Lucy joins Willie at the hospital—she has been living apart from Willie, still, but recognizes that this moment that the family ought to be together, and she is desperately worried about Tom’s condition. Adam, who has been attending to Tom himself, comes out to the waiting room to report to Willie, Lucy, and Jack that Tom’s spinal cord has been partially crushed, meaning there is a very real chance he might not even survive his accident—and that, if he does, he will be paralyzed for life from the next down. Willie is devastated by this news, and Lucy, too. Willie begins placing all his hope in a Dr. Burnham, being flown in from the east coast, a respected neurosurgeon who is Tom’s best chance at recovery, via emergency surgery.
Tom, as it turns out, has been paralyzed in brutal fashion, and Willie now desires that the doctors move with a kind of swiftness and assuredness Willie himself practices when making decisions in the capitol. The problem, of course, is that medicine cannot be solved by bribery or by back-room dealing—if Tom is to survive, it will be because of luck and the surgeon’s skill. And these are the best surgeons in the region, meaning that, for Tom, his good luck simply ran out—his charmed lifestyle could not last forever, considering his reckless behavior and courting of danger.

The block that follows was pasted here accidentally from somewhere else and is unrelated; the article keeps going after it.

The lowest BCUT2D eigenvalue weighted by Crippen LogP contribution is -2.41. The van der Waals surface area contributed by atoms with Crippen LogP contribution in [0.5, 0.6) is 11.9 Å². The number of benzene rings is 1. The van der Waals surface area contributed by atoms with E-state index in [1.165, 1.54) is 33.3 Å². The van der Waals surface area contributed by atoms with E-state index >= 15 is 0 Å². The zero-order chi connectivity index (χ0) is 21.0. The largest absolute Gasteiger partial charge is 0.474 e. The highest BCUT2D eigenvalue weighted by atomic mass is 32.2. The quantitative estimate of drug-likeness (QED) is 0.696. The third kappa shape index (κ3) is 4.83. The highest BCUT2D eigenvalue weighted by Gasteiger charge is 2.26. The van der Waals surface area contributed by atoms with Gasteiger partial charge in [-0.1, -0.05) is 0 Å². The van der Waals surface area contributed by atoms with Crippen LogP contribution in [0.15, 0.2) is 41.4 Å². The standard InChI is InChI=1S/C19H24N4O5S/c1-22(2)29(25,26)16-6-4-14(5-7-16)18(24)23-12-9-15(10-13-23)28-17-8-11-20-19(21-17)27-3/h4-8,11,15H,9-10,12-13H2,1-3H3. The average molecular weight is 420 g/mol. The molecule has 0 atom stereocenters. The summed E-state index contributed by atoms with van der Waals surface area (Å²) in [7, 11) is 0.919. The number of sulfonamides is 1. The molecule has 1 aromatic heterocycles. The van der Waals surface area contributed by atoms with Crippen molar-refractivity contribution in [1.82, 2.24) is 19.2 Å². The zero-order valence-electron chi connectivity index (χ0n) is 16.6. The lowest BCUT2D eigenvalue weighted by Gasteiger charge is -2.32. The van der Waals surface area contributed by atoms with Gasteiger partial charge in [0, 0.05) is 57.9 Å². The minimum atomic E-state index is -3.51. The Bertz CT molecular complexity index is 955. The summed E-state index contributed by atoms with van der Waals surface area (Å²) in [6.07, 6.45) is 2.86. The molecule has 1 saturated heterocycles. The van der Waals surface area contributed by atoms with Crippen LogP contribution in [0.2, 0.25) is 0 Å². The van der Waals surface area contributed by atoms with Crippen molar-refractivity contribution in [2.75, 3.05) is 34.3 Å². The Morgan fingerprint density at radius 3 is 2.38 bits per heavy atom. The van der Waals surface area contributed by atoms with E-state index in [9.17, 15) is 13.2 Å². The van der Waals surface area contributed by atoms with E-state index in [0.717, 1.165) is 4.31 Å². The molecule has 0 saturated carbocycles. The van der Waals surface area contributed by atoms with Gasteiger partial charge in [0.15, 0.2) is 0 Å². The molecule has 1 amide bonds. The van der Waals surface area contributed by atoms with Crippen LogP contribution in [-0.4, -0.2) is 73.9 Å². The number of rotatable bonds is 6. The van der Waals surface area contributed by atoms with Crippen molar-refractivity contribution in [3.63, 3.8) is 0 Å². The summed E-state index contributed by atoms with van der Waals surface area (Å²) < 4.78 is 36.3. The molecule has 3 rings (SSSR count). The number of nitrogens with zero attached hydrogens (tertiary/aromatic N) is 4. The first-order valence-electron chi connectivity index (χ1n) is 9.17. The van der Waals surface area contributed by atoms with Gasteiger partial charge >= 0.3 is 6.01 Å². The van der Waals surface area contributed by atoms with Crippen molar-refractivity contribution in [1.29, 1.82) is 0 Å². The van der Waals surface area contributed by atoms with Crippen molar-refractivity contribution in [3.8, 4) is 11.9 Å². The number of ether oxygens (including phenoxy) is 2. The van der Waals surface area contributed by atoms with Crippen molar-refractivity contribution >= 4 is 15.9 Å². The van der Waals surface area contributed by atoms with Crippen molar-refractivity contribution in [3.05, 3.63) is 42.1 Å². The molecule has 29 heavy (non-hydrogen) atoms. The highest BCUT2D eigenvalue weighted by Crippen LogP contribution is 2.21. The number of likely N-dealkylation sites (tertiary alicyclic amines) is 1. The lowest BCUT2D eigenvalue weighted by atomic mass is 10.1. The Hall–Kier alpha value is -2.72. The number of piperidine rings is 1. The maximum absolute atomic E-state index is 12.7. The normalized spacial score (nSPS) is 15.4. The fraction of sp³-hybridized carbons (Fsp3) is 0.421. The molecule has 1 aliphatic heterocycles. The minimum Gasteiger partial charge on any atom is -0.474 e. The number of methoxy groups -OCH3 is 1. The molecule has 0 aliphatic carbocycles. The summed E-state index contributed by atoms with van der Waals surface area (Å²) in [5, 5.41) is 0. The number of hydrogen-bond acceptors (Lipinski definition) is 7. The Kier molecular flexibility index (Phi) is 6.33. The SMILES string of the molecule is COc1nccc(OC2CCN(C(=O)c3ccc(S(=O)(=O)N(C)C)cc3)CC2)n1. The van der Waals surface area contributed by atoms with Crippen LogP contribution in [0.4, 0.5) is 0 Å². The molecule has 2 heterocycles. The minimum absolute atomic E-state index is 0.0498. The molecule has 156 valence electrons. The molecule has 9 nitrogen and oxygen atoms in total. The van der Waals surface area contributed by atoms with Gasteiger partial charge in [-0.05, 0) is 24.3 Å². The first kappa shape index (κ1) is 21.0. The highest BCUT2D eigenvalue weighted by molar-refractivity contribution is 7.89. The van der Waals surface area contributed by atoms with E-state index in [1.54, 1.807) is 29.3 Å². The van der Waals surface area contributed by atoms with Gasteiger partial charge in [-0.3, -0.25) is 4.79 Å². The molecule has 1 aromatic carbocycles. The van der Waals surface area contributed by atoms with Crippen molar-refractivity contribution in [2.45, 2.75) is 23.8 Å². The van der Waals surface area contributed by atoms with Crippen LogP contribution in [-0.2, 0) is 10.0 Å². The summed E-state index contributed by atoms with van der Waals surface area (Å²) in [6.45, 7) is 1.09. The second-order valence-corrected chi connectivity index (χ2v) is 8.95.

While Tom is undergoing this emergency procedure, Jack talks with Sadie in the hospital—who is largely unmoved by Tom’s state, since she feels that Tom was placing himself in harms way by playing such a dangerous sport—and with Anne on the phone. Anne is truly devastated by Tom’s condition, not the least because she is worried about how this news will affect Willie. Jack, Willie, and Lucy wait in the waiting room until Drs. Burnham and Stanton emerge, with the news that there was nothing that could be done in emergency surgery—Tom’s life has been spared, for now, although his condition is still perilous, but the spinal cord was crushed and could not be repaired, and he will be paralyzed.